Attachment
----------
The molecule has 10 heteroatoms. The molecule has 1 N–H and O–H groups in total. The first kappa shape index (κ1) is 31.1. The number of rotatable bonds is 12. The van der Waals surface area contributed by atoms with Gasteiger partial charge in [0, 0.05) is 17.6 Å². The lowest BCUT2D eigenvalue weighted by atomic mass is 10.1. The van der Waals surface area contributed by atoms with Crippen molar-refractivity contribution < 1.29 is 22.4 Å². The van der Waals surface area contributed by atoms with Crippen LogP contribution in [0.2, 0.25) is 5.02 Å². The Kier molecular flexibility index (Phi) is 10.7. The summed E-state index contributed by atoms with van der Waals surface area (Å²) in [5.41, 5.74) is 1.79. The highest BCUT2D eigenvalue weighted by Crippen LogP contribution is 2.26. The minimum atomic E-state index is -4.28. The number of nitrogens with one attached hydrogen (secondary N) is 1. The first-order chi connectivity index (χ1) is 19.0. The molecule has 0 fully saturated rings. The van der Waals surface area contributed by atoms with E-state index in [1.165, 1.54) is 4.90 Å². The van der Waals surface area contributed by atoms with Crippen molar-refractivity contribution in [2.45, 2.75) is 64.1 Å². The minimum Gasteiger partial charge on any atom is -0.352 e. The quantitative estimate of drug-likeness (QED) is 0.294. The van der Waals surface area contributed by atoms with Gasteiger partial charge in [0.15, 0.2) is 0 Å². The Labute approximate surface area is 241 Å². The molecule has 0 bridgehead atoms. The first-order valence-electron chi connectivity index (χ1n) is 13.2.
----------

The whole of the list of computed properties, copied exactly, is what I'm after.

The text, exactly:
The molecule has 10 heteroatoms. The molecule has 1 N–H and O–H groups in total. The first kappa shape index (κ1) is 31.1. The number of rotatable bonds is 12. The van der Waals surface area contributed by atoms with Gasteiger partial charge in [0, 0.05) is 17.6 Å². The lowest BCUT2D eigenvalue weighted by atomic mass is 10.1. The van der Waals surface area contributed by atoms with Crippen molar-refractivity contribution < 1.29 is 22.4 Å². The van der Waals surface area contributed by atoms with Crippen LogP contribution in [0.2, 0.25) is 5.02 Å². The Kier molecular flexibility index (Phi) is 10.7. The summed E-state index contributed by atoms with van der Waals surface area (Å²) in [5.41, 5.74) is 1.79. The highest BCUT2D eigenvalue weighted by Crippen LogP contribution is 2.26. The minimum atomic E-state index is -4.28. The number of nitrogens with one attached hydrogen (secondary N) is 1. The first-order chi connectivity index (χ1) is 19.0. The molecule has 0 fully saturated rings. The van der Waals surface area contributed by atoms with E-state index in [1.165, 1.54) is 4.90 Å². The van der Waals surface area contributed by atoms with Crippen molar-refractivity contribution in [2.45, 2.75) is 64.1 Å². The minimum Gasteiger partial charge on any atom is -0.352 e. The quantitative estimate of drug-likeness (QED) is 0.294. The van der Waals surface area contributed by atoms with Gasteiger partial charge in [0.15, 0.2) is 0 Å². The Labute approximate surface area is 241 Å². The molecule has 0 bridgehead atoms. The first-order valence-electron chi connectivity index (χ1n) is 13.2.